A recent case has highlighted the costs of disregarding a Tree Preservation Order. A Dorset business man is believed to be the first person fined under Proceeds of Crime Act for breach of a Tree Preservation Order, when he “butchered” an oak tree in his own garden because it was causing shade on a newly built balcony.
He pleaded guilty to a charge of causing the wilful damage to a protected tree and was fined £1,200 for the offence and ordered to pay an additional £21,750 under the Proceeds of Crime Act, plus over £15,000 in costs.
The Proceeds of Crime fine aimed to punish him for the
benefit of his criminal activity. In
this case it was estimated that by cutting back the tree, he had increased the
value of his £1 million home by some £21,000 to £30,000.
A Tree Preservation Order is by the Local Planning Authority (LPA) in respect of trees or woodlands. Its aim is prohibit the cutting down, uprooting, topping, lopping, wilful damage, or wilful destruction of trees without the LPA’s consent.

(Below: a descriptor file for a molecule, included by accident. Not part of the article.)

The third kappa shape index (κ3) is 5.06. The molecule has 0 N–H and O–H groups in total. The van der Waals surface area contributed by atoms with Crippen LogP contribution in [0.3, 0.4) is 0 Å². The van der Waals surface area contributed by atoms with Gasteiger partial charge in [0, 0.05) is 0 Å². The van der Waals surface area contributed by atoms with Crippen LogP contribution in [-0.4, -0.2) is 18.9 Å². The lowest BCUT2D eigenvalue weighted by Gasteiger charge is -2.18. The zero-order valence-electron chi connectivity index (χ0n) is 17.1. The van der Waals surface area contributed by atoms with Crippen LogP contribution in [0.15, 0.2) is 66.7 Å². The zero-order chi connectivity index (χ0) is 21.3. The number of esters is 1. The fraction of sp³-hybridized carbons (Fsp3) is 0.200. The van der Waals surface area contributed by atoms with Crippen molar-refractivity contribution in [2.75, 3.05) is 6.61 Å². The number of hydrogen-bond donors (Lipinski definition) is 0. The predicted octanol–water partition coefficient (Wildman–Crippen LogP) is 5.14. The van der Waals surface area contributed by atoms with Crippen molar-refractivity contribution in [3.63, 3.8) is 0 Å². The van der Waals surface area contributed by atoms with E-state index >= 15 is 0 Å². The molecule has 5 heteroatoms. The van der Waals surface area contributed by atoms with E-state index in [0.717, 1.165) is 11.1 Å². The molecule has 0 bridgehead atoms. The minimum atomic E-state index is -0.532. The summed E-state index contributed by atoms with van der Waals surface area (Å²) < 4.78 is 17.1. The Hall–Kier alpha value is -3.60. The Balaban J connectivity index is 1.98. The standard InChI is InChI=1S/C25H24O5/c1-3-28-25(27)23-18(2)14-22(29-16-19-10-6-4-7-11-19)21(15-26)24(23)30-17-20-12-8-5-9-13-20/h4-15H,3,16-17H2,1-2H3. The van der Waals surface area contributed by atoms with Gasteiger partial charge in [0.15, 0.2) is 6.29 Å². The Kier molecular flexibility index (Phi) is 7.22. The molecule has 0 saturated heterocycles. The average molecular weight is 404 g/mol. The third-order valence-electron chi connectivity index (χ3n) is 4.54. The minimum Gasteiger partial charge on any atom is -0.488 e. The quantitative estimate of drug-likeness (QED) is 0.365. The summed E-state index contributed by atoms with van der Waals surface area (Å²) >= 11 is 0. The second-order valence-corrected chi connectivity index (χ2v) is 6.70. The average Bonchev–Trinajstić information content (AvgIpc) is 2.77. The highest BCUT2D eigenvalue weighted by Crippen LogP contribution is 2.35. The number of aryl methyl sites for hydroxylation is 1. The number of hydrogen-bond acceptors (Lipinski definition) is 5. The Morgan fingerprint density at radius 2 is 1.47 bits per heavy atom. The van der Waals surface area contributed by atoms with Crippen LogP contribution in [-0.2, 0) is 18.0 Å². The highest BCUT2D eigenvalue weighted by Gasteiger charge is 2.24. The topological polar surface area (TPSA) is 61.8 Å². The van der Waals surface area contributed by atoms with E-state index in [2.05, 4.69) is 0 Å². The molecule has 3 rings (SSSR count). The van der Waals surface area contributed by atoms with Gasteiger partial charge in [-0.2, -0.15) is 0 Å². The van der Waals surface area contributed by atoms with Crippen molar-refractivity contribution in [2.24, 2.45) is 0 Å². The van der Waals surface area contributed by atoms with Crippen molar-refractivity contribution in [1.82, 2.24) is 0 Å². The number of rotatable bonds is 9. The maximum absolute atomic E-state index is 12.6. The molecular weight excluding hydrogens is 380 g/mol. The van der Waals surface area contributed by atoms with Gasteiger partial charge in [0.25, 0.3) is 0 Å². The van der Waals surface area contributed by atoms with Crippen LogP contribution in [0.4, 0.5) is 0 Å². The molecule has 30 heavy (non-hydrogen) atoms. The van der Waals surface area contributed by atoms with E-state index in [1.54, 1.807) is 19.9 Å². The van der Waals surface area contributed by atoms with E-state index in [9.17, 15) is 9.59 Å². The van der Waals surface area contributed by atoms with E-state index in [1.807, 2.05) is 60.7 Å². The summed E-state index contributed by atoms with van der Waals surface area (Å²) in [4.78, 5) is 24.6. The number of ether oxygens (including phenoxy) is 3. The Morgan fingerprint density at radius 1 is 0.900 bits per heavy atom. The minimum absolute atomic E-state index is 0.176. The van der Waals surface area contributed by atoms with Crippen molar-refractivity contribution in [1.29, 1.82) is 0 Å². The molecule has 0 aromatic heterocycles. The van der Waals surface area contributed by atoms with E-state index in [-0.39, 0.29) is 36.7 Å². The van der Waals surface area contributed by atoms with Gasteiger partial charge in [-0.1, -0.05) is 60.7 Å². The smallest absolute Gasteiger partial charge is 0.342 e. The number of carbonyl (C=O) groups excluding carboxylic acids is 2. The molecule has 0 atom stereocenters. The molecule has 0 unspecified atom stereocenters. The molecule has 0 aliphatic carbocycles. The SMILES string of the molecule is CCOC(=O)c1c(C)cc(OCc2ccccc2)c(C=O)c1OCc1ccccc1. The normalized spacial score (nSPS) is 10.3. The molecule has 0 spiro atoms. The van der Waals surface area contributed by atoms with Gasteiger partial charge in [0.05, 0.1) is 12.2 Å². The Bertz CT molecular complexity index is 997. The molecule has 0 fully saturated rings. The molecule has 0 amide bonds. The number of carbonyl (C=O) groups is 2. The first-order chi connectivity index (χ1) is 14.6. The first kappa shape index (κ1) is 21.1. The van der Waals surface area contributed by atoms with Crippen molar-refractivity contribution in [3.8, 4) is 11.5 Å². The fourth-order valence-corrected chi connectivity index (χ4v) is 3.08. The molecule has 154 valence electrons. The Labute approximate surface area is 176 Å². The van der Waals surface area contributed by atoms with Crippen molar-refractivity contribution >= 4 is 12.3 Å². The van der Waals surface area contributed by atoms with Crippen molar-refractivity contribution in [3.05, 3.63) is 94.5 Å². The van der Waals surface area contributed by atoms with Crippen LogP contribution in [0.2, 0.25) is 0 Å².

When we act for anyone purchasing a property we will normally obtain a Local Search. The results of this Search will highlight whether any trees or woodlands within the vicinity of the Property are subject to Tree Preservation Orders. It will also show if any Planning Permissions have been granted for works to be completed to the Tree in the past.
If any Trees or Woodlands are subject to a TPO you will need to seek Planning Permission from the LPA each and every time you wish to complete any works to the Tree or woodlands. Please note there is no guarantee that the application will be successful so when purchasing a property you should ensure any trees subject to a TPO will not adversely affect the property.
If you live in a property and unsure whether a particular tree or woodlands is subject to a TPO you may contact the local authority to confirm this. And, if you need advice, contact one of our team.
More information can be found about TPO’s and the application process at https://www.southlakeland.gov.uk/planning-and-building/trees-and-hedges/trees/working-on-trees/
Published 10 April 2019
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